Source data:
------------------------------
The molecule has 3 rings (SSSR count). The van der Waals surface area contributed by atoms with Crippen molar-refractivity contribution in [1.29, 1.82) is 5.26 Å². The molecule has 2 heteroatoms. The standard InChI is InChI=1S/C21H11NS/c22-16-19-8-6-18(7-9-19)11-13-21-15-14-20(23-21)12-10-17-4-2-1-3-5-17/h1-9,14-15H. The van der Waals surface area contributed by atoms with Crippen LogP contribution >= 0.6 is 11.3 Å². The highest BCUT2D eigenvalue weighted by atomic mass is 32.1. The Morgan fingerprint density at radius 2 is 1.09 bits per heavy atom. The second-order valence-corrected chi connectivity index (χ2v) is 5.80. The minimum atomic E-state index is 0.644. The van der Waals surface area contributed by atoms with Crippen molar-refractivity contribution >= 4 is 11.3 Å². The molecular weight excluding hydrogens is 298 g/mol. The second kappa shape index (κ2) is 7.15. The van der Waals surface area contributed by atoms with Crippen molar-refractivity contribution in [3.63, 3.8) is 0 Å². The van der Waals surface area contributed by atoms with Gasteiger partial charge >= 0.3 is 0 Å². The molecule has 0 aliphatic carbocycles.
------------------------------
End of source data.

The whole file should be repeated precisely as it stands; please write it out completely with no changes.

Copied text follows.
The molecule has 3 rings (SSSR count). The van der Waals surface area contributed by atoms with Crippen molar-refractivity contribution in [1.29, 1.82) is 5.26 Å². The molecule has 2 heteroatoms. The standard InChI is InChI=1S/C21H11NS/c22-16-19-8-6-18(7-9-19)11-13-21-15-14-20(23-21)12-10-17-4-2-1-3-5-17/h1-9,14-15H. The van der Waals surface area contributed by atoms with Crippen LogP contribution >= 0.6 is 11.3 Å². The highest BCUT2D eigenvalue weighted by atomic mass is 32.1. The Morgan fingerprint density at radius 2 is 1.09 bits per heavy atom. The second-order valence-corrected chi connectivity index (χ2v) is 5.80. The minimum atomic E-state index is 0.644. The van der Waals surface area contributed by atoms with Crippen molar-refractivity contribution >= 4 is 11.3 Å². The molecular weight excluding hydrogens is 298 g/mol. The second kappa shape index (κ2) is 7.15. The van der Waals surface area contributed by atoms with Crippen molar-refractivity contribution in [3.63, 3.8) is 0 Å². The van der Waals surface area contributed by atoms with Gasteiger partial charge >= 0.3 is 0 Å². The molecule has 0 aliphatic carbocycles.